The European Union has added its voice to the cries of condemnation following Israel’s final approval of construction plans in the south-eastern part of Jerusalem.
The plan, which has been in the works since 2012, includes building 2,610 new housing units in the Givat Hamatos neighborhood. It has been publicly criticized by the US, France and Germany, as well.
Givat Hamatos was an empty hilltop when the Israeli government opted to settle Ethiopian and Russian immigrants there in temporary caravans in the early 1990s. The current residents are mostly impoverished families supported by various aid organizations and are still living in the same temporary conditions.
The construction plan, proposed in 2012, included not only residential units, but also a promenade, hotels, cafes, office buildings and commercial space. In later stages, the plan will expand construction to nearby Beit Safafa, an Arab neighborhood, allowing for an additional 800 units to be built there, too, thus expanding that community.
French Foreign Minister Laurent Fabius called the construction the first new settlement in East Jerusalem in 15 years. Israeli Prime Minister Benjamin Netanyahu disagrees. In response to similar criticism from US President Barack Obama, Netanyahu called on his American counterpart to check his facts.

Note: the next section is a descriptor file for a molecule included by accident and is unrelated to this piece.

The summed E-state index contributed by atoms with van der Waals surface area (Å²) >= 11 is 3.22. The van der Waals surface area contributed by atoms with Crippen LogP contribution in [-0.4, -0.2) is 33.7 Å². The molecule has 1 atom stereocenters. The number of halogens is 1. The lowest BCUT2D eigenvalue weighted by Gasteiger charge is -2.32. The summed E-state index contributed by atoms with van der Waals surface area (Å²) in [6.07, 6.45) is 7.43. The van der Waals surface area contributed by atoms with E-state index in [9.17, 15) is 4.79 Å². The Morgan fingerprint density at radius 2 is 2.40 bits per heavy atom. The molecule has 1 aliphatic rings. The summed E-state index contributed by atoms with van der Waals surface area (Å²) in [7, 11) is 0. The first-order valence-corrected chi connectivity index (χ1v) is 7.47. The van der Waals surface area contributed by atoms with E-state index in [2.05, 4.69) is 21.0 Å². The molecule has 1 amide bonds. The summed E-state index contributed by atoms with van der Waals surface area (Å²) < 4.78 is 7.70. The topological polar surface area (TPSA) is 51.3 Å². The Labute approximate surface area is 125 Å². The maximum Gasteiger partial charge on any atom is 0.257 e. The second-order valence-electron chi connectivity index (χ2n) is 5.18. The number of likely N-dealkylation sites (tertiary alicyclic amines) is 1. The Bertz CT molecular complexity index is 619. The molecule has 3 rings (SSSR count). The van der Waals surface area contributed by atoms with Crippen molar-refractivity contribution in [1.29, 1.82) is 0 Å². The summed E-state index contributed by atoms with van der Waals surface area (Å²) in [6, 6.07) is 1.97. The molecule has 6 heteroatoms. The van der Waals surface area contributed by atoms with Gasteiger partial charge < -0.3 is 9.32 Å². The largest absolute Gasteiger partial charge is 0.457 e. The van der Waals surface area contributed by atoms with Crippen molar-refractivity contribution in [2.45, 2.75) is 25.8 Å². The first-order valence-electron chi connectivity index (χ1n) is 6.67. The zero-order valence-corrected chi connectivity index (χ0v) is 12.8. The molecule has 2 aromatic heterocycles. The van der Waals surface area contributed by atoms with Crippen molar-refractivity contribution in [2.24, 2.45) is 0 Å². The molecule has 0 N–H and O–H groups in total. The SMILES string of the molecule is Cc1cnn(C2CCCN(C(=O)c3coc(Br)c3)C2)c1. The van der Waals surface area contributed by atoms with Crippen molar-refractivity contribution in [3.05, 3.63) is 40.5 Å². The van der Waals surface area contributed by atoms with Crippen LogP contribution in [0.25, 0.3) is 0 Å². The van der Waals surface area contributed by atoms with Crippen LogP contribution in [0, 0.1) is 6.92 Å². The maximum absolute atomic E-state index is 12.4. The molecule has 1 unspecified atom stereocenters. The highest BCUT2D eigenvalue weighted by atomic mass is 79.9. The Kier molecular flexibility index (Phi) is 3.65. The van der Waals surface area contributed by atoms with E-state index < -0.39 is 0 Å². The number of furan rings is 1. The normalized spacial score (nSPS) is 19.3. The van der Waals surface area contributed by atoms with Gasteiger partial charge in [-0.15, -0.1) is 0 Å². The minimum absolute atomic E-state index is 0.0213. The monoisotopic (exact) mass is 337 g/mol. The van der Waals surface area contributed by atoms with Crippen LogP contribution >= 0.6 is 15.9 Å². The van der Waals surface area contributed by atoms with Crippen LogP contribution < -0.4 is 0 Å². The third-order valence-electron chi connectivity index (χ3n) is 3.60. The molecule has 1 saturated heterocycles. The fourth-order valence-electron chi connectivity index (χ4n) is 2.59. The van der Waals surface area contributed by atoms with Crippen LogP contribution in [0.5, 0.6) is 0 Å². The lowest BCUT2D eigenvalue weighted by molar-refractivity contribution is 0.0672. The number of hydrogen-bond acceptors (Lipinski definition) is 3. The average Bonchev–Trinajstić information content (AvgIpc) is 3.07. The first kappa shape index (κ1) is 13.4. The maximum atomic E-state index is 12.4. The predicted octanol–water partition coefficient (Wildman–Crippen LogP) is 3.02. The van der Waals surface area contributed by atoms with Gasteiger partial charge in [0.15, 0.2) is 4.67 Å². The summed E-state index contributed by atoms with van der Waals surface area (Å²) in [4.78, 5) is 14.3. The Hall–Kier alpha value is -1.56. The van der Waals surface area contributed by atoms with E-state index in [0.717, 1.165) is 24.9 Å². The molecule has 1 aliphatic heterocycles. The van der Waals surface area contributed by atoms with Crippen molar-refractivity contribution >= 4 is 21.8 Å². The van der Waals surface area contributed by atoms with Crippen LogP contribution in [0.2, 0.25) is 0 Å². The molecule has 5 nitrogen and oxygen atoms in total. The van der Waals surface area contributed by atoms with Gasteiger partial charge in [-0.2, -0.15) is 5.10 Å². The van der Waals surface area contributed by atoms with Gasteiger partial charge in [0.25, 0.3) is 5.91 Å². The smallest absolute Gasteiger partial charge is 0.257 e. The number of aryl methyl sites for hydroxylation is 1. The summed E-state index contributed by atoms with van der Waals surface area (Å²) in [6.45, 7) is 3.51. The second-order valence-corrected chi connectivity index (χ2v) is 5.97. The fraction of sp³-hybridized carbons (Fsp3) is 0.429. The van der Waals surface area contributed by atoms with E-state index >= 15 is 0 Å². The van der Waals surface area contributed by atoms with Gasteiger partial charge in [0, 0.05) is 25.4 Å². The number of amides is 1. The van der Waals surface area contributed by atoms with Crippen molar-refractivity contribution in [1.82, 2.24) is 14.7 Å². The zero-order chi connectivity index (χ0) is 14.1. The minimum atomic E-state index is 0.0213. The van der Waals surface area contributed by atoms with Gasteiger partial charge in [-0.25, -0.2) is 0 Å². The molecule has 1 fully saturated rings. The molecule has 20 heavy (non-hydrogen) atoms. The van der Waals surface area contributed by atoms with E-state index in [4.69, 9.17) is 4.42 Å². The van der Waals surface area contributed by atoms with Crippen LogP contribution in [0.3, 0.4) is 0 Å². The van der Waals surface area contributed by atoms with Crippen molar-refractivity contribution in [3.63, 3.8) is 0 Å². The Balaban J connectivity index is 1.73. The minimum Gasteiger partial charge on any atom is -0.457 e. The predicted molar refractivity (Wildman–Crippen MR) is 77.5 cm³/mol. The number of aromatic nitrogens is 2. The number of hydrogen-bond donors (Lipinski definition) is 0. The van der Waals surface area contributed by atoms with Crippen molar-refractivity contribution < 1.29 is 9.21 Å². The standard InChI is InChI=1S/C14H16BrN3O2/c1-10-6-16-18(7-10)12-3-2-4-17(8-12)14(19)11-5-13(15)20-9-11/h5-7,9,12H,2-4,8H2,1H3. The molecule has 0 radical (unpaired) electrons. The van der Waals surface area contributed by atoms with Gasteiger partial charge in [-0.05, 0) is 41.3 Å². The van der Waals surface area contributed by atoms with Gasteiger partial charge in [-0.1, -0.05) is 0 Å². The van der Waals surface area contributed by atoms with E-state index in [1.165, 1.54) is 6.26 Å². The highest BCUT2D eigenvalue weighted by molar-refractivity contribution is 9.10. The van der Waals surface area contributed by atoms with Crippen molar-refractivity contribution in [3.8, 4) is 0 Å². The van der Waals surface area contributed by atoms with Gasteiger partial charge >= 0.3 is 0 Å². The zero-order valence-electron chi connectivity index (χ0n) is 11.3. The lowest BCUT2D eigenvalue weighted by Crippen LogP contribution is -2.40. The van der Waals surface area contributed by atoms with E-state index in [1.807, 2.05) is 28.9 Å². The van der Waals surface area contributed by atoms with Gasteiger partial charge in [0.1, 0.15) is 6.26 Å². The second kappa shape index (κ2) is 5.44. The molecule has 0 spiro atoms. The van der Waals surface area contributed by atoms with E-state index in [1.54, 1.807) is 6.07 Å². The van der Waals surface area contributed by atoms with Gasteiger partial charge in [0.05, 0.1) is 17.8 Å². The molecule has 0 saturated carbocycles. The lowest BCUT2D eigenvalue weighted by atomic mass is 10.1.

“These are not settlements,” Netanyahu said in an interview. “These are neighborhoods of Jerusalem. We have Arab neighborhoods and we have Jewish neighborhoods.”
In addition to the Givat Hamatos approval, the government agreed to allow Jews to live in the Arab neighborhood of Silwan, adjacent to Jerusalem’s Old City.
The EU expressed its outrage in a statement by its External Action Service. “This represents a further highly detrimental step that undermines prospects for a two-state solution and calls into question Israel’s commitment to a peaceful negotiated settlement with the Palestinians.
“We stress that the future development of relations between the EU and Israel will depend on the latter’s engagement towards a lasting peace based on a two-state solution,” the statement added.
Despite the threatening language of the EU statement, nothing was said regarding specific actions to be taken against Israel. The EU is Israel’s biggest trading partner, and Israel is currently eligible for €14 million ($18 million) in EU funding over the next seven years.